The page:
Travels in the North

Musings on arctic holidays

Dog Sledding Ilulissat style

Having had my previous two day trips in Greenland cancelled due to a lack of numbers, I’m fairly chuffed to find out both my planned trips for today are going ahead.

Dog Sledding

Dog Sledding

First up in the morning it’s dog sledding. I did this once before on a trip to Tromsø in Northern Norway, but felt like I couldn’t really come to Greenland and not go sledding. Especially in Ilulissat, where there are dog kennels all around the town. The dogs used to have the run of town, but it was decided about twenty years ago that all dogs over six months old need to be chained up when not out sledding. The chains are long and they have a decent space to run around, but understandably when chained up for the first time at six months old wail for days, poor things. But then as I learnt in Norway, these aren’t pets, they are work dogs, almost half way between wolves and domestic pets I guess.

Dog Sledding Ilulissat

Dog Sledding

It’s just me and the sled owner Jens. I don’t think he spoke much English so we didn’t chat much, but I was happy sitting on the back of the sled with him sat on the front shouting at the dogs occasionally. The dogs were amazingly responsive to his calls, turning left or right or just hurrying up, the calls were along the lines of “yip yip yip” and “yo yo yo” rather than the stereotypical “mush”, not sure where this came from.

Dog Sledding Ilulissat

Dog Sledding

There was one particularly steep hill where the dogs where struggling to make it up, Jens got off and was pushing the sled. I offered to get up but he told me to stay put, but felt a bit useless as the dogs and Jens strained up the hill whilst I sat back relaxing.

Dog Sledding Ilulissat

Dog Sledding

It was a slightly different set up to the sledding I did in Norway. The Norwegian dogs were arranged in 4 sets of pairs, with the strongest two dogs being the lead dogs in front. The Greenlandic system seems a bit more basic, where each dog is just attached on a rope to the sled, and they’re all free to move around as they please (left, right, front, back etc). It seems to work well enough, although did require Jens to untangle the ropes every time we stopped.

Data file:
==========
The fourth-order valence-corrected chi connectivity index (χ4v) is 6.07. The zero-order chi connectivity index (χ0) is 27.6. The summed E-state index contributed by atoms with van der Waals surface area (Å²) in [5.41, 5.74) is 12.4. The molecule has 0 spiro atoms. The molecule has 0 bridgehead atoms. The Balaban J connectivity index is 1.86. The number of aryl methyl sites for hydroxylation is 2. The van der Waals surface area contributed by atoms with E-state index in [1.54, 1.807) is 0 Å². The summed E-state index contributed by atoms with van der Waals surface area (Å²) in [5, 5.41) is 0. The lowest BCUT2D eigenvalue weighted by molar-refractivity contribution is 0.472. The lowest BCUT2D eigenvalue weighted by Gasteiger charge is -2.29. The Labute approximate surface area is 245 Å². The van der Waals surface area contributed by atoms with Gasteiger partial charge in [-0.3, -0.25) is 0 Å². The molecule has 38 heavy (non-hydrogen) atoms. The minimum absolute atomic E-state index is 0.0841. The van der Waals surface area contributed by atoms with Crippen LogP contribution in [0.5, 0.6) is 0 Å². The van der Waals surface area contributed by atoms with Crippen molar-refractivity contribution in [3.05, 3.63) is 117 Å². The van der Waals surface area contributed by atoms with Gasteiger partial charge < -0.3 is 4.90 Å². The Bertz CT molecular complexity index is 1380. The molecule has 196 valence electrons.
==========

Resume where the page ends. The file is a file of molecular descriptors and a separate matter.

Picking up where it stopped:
Dog Sledding Ilulissat

Dog Sledding Ilulissat

I was slightly disappointed not to have a go at driving a sled as I had done in Norway, but it was a fantastic feeling to be sat on a sled travelling through the wilderness and taking in the scenery.

Naleraq Ilulissat Lunch

Lunch in Naleraq

After the sleding I had lunch in Naleraq, which is a bar/restaurant. I can’t remember the Danish (or indeed Greenlandic) name for the lunch I had but I think it transalted as fish plate and was five different types of fish, apparently a traditional dish. Washed down with a Danish lager which seems to be equally as traditional.

Boat trip Disko Bay

Boarding the boat for our trip out into Disko Bay

My second trip of the day was a small boat trip out into the Disko bay to view the icebergs and Ilulissat Glacier. As the ship was quite a bit smaller than the AUL ferry I’d been on a few days before we were able to get really close to the icebergs, which was absolutely incredible, I must’ve taken about 200 photos but none of them could really do it justice. The conditions were absolutely perfect too, the sea was so calm it looked like marble, and the sun was beginning to set.

Boat trip in Disko Bay

Boat trip in Disko Bay

Boat trip in Disko Bay

Boat trip in Disko Bay

Boat trip in Disko Bay

Boat trip in Disko Bay

Boat trip in Disko Bay

Boat trip in Disko Bay

Boat trip in Disko Bay

Boat trip in Disko Bay

Boat trip in Disko Bay

Boat trip in Disko Bay

Boat trip in Disko Bay

Boat trip in Disko Bay

Boat trip in Disko Bay

Boat trip in Disko Bay

Boat trip in Disko Bay

Boat trip in Disko Bay

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